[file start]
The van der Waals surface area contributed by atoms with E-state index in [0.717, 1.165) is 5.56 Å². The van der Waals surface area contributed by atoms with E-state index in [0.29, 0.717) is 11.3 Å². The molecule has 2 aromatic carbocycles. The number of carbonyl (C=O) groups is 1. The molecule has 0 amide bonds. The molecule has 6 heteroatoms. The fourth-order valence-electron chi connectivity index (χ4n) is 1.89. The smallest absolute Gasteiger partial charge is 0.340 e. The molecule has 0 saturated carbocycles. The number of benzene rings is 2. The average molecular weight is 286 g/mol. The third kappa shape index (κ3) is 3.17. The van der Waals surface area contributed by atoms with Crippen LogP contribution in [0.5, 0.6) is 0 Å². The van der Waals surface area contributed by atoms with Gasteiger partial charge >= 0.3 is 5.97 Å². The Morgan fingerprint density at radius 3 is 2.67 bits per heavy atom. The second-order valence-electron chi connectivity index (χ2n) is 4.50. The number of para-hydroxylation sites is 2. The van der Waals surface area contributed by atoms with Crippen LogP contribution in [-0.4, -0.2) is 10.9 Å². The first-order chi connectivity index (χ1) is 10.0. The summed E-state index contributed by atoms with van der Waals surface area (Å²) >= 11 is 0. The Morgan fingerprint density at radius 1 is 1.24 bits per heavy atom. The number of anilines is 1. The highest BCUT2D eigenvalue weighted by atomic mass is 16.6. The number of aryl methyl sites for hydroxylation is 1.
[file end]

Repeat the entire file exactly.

The van der Waals surface area contributed by atoms with E-state index in [0.717, 1.165) is 5.56 Å². The van der Waals surface area contributed by atoms with E-state index in [0.29, 0.717) is 11.3 Å². The molecule has 2 aromatic carbocycles. The number of carbonyl (C=O) groups is 1. The molecule has 0 amide bonds. The molecule has 6 heteroatoms. The fourth-order valence-electron chi connectivity index (χ4n) is 1.89. The smallest absolute Gasteiger partial charge is 0.340 e. The molecule has 0 saturated carbocycles. The number of benzene rings is 2. The average molecular weight is 286 g/mol. The third kappa shape index (κ3) is 3.17. The van der Waals surface area contributed by atoms with Crippen LogP contribution in [0.5, 0.6) is 0 Å². The van der Waals surface area contributed by atoms with Gasteiger partial charge >= 0.3 is 5.97 Å². The Morgan fingerprint density at radius 3 is 2.67 bits per heavy atom. The second-order valence-electron chi connectivity index (χ2n) is 4.50. The number of para-hydroxylation sites is 2. The van der Waals surface area contributed by atoms with Crippen LogP contribution in [-0.4, -0.2) is 10.9 Å². The first-order chi connectivity index (χ1) is 10.0. The summed E-state index contributed by atoms with van der Waals surface area (Å²) >= 11 is 0. The Morgan fingerprint density at radius 1 is 1.24 bits per heavy atom. The number of anilines is 1. The highest BCUT2D eigenvalue weighted by atomic mass is 16.6. The number of aryl methyl sites for hydroxylation is 1.